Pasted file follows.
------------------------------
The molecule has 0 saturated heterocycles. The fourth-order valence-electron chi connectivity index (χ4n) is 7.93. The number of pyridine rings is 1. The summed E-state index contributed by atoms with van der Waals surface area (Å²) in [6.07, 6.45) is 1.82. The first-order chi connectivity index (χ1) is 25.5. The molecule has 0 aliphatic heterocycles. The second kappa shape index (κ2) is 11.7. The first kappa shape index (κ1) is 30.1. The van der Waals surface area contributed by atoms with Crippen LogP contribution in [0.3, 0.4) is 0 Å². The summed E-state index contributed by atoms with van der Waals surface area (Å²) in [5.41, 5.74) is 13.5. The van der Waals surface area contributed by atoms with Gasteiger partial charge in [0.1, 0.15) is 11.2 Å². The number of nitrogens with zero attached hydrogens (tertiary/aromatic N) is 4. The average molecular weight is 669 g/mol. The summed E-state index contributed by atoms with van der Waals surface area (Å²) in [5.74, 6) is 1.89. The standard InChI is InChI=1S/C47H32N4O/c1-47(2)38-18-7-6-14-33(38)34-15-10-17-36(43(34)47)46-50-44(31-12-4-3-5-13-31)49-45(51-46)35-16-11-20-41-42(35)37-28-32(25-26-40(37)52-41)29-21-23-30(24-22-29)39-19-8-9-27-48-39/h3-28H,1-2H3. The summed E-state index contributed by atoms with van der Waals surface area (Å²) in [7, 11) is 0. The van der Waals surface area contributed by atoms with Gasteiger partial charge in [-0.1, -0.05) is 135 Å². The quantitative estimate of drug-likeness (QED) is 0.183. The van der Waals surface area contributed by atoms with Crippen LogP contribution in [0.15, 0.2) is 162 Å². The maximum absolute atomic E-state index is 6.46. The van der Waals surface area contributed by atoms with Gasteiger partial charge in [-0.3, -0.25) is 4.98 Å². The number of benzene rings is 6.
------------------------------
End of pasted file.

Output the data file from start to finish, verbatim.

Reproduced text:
The molecule has 0 saturated heterocycles. The fourth-order valence-electron chi connectivity index (χ4n) is 7.93. The number of pyridine rings is 1. The summed E-state index contributed by atoms with van der Waals surface area (Å²) in [6.07, 6.45) is 1.82. The first-order chi connectivity index (χ1) is 25.5. The molecule has 0 aliphatic heterocycles. The second kappa shape index (κ2) is 11.7. The first kappa shape index (κ1) is 30.1. The van der Waals surface area contributed by atoms with Crippen LogP contribution in [0.3, 0.4) is 0 Å². The summed E-state index contributed by atoms with van der Waals surface area (Å²) in [5.41, 5.74) is 13.5. The van der Waals surface area contributed by atoms with Gasteiger partial charge in [0.1, 0.15) is 11.2 Å². The number of nitrogens with zero attached hydrogens (tertiary/aromatic N) is 4. The average molecular weight is 669 g/mol. The summed E-state index contributed by atoms with van der Waals surface area (Å²) in [5.74, 6) is 1.89. The standard InChI is InChI=1S/C47H32N4O/c1-47(2)38-18-7-6-14-33(38)34-15-10-17-36(43(34)47)46-50-44(31-12-4-3-5-13-31)49-45(51-46)35-16-11-20-41-42(35)37-28-32(25-26-40(37)52-41)29-21-23-30(24-22-29)39-19-8-9-27-48-39/h3-28H,1-2H3. The summed E-state index contributed by atoms with van der Waals surface area (Å²) in [7, 11) is 0. The van der Waals surface area contributed by atoms with Gasteiger partial charge in [-0.1, -0.05) is 135 Å². The quantitative estimate of drug-likeness (QED) is 0.183. The van der Waals surface area contributed by atoms with Crippen LogP contribution in [0.15, 0.2) is 162 Å². The maximum absolute atomic E-state index is 6.46. The van der Waals surface area contributed by atoms with Gasteiger partial charge in [-0.3, -0.25) is 4.98 Å². The number of benzene rings is 6.